Estimates for the 20 world regions(Fig. 1) and for more and less developed regions, asdefined by the United Nations (UN),
5
 were obtainedas the population-weighted average of the incidenceand mortality rates of the component countries. These rates were age-standardized (ASRs) (per100,000 person-years) using the World StandardPopulation as proposed by Segi and modifiedby Doll et al.
6,7
 The cumulative risk of developingor dying from cancer before the age of 75 years (inthe absence of competing causes of death) was alsocalculated and is expressed as a percentage.
Results and Discussion
Estimated Number of New CancerCases and Deaths
About 12.7 million cancer cases and 7.6 million cancerdeaths are estimated to have occurred in 2008 world- wide (Fig. 2), with 56% of the cases and 64% of thedeaths in the economically developing world. Breastcancer in females and lung cancer in males are themost frequently diagnosed cancers and the leadingcause of cancer death for each sex in both economically developed and developing countries, except lung can-cer is preceded by prostate cancer as the most frequentcancer among males in economically developed coun-tries. These cancers were followed, without specificrank order, by stomach and liver cancers in males andcervix and lung cancers in females in economically developing countries and by colorectal and lung can-cers in females and colorectal and lung or prostatecancers in males in the economically developed world.
Global Cancer Statistics
2
CA: A Cancer Journal for Clinicians
 
Incidence and Mortality Rates for All CancersCombined and Top 22 Cancer Sites
 While incidence rates for all cancers combined ineconomically developed countries are nearly twice ashigh as in economically developing countries in bothmales and females (Table 1), mortality rates for allcancers combined in developed countries are only 21% higher in males and only 2% higher in females.Such disparities in incidence and mortality patternsbetween developed and developing countries willreflect, for a given cancer, regional differences in theprevalence and distribution of the major risk factors,detection practices, and/or the availability and use of treatment services. Prostate, colorectal, femalebreast, and lung cancer rates are 2 to 5 times higherin developed countries compared with developingcountries, a result of variations in a disparate set of risk factors and diagnostic practices. The converse istrue for cancers related to infections such as stomach,liver, and cervical cancers (Table 1). Table 2 showsthe overall cancer incidence and mortality rates by sex according to world areas. The incidence rate forboth sexes combined is more than 3 times as high inAustralia/New Zealand as that in Middle Africa.It should also be noted that cancer tends to bediagnosed at later stages in many developing coun-tries compared with developed countries and this,combined with reduced access to appropriate thera-peutic facilities and drugs (Fig. 3), has an adverseeffect on survival. A recent comparative survey of cancer survival rates in Africa, Asia, and CentralAmerica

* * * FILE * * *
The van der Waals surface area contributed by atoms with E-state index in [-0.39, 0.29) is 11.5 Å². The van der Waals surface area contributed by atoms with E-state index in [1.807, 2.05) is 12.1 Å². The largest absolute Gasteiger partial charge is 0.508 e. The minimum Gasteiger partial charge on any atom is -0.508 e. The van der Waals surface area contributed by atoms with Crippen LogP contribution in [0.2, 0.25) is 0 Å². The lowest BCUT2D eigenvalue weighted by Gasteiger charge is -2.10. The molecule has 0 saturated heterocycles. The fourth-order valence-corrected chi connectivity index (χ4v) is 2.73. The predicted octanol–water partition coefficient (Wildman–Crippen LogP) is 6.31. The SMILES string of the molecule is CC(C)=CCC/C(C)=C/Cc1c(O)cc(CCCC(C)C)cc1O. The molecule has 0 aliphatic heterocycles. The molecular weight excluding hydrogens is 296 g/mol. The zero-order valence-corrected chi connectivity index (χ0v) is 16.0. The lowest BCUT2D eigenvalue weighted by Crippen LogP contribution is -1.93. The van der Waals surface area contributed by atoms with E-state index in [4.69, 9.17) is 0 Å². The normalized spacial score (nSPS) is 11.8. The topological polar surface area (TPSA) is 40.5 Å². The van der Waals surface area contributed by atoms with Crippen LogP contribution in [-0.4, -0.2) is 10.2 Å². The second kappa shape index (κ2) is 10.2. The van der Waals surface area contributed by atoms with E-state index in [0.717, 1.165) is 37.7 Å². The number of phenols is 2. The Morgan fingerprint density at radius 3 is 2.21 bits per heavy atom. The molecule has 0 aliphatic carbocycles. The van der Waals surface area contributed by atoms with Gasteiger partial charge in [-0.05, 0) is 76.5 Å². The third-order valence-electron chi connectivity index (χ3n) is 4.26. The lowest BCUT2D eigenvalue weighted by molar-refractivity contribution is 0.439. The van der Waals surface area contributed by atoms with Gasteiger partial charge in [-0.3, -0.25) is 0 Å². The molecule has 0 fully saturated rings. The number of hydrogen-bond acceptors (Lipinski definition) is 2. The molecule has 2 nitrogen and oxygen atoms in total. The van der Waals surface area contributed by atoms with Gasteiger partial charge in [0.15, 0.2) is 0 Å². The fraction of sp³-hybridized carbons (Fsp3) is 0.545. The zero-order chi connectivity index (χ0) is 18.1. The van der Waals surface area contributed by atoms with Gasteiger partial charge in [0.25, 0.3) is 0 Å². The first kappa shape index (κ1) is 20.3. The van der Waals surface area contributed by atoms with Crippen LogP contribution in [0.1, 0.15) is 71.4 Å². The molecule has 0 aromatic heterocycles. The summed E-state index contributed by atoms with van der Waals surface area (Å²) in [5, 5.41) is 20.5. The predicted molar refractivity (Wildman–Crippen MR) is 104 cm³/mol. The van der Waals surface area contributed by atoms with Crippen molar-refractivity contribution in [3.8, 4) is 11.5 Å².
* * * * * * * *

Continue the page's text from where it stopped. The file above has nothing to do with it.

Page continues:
8
based on patients diagnosed in the 1990sindicates substantially lower survival rates in parts of Africa, India, and the Philippines than for thosediagnosed in Singapore, South Korea, and parts of China. For example, breast cancer 5-year survivalrates were 50% or less in the former populations andover 75% in the latter. Such comparisons were simi-lar to those observed in the CONCORD study 
9
foran earlier time period.
Selected Cancers
Female Breast Cancer 
Breast cancer is the most frequently diagnosed can-cer and the leading cause of cancer death in females worldwide, accounting for 23% (1.38 million) of thetotal new cancer cases and 14% (458,400) of the totalcancer deaths in 2008 (Fig. 2). About half the breastcancer cases and 60% of the deaths are estimatedto occur in economically developing countries. Ingeneral, incidence rates are high in Western and
 
FIGURE 1.
Twenty World Areas.
CA CANCER J CLIN 2011;000:000–000